Hundreds of students dance in protest on Arcata Plaza

Local event ties in with global campaign to denounce sexual violence

Over 100 young students danced in the Arcata Plaza Friday afternoon, resolving to not tolerate violence against women and children. (Jose Quezada — contributed)

Over 100 students from Sunny Brae Middle School danced on the plaza Friday as part of a global campaign called “One Billion Rising” to end sexual violence around the world.

One Billion Rising arose from a global activist movement to end violence against all women and girls called VDay, according to the campaign’s website. Jesse Hobba, a coordinator for VDay Humboldt, the group that organized Friday’s event, said the purpose of the dance is to educate and draw attention to the inequality, abuse, and violence against women and children.

“The idea is that one in three women in their lifetime will be a victim of violence or abuse,” she said. “If you take one-third of all the women in the world, that’s one billion people.”

Participants in Friday’s event danced to “Break The Chain,” a song written and produced by Tena Clark with music by Tena Clark and Tim Heintz. By dancing, participants are able to convey a message in a different way than conventional protests, rallies or marches might typically do, Hobba said.

“Dance is one of those ways you can make a statement,” she said. “We’re going to keep doing this until things change in our society and culture.”

All the students who participate are volunteers, she said. They are shown a short video that portrays violence and abuse around the world, followed by a discussion. The video is meant to raise awareness of what is happening around the world, and the dance gives participants a chance to reject the perpetuation of violence against women and children, she added.

Victoria Orban, a community organizer for VDay Humboldt, said that some people suggest the topic is an “adult issue,” and question whether middle school-aged kids should be involved.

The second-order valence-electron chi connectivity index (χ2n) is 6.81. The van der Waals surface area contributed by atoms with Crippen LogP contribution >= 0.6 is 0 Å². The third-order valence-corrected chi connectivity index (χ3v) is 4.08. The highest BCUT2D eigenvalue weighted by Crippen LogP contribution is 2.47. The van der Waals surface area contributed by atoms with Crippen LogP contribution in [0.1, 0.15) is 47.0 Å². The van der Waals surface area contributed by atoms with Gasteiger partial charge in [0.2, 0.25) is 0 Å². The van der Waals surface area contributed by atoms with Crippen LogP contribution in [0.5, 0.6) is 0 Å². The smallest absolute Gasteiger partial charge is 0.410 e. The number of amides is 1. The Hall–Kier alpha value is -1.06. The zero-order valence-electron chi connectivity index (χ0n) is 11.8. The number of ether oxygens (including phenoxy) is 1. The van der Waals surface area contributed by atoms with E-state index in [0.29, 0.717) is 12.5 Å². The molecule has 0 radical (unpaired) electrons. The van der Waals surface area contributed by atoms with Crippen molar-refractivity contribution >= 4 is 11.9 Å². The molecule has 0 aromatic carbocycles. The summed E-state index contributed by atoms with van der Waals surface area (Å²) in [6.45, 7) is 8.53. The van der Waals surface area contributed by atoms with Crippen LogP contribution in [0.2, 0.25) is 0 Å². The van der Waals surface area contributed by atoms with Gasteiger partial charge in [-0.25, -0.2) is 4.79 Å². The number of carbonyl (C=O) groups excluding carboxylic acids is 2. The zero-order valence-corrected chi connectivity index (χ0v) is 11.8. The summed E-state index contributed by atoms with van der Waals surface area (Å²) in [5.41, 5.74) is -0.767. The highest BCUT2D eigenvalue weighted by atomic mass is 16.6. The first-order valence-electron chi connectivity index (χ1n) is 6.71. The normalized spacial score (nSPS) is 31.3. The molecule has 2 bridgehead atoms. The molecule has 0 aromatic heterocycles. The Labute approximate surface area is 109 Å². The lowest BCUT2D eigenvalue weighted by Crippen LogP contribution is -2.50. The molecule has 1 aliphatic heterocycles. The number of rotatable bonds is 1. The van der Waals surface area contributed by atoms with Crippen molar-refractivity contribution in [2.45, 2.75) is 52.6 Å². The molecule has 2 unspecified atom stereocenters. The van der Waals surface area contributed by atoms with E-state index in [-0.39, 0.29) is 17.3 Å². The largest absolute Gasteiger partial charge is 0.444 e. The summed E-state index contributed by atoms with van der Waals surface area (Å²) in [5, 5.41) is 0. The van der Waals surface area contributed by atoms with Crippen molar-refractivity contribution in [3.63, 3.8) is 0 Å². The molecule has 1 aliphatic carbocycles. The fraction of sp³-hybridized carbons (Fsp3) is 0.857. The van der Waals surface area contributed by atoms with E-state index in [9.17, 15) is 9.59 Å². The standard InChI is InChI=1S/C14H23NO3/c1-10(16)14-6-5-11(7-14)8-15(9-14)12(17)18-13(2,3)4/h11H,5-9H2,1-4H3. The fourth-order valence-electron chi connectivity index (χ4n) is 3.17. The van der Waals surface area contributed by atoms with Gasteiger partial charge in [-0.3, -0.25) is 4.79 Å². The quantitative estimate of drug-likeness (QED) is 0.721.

“They’re going to be adults at one point,” she said. “We want them to be leaders … they’re going to break the cycle and the shackles of violence are going to be released.”

This is the seventh year the dance has taken place in tandem with the global initiative. Josh Smith, a local parent, said his son has taken part in the dance for three years in a row.

“It’s positive for them to think about things in this way,” he said. “It would be nice to see more of this.”

Smith said he believes movements that seek to raise awareness about violence against women, sexual assault, and bullying are especially important this day in age. By supporting these initiatives, teachers and parents make it easier for kids to talk about what’s going on in their lives.

Smith’s son, Sunny Brae eighth-grader Noah Smith, participated in the dance and said it brings awareness to the realities women and children face when it comes to violence and abuse.

“It’s not OK that all these things are happening, and this might help people get in the know,” Noah Smith said. “Even the little things we can do to help to change things matter.”

He added that it was especially important for him to participate since he isn’t a woman or girl.

“It shows that we’re all connected and can contribute to the cause together,” Noah Smith said.

Sunny Brae eighth-grader Maddison Kelly said the dance was a way to speak up about violence against women.

“It helps me feel like I have a voice and can help people,” she said. “And it’s not just here, people are dancing all over the world … . I would like to see a change but I know it’s going to take a while and a lot of work.”

Philip Santos can be reached at 707-441-0506.



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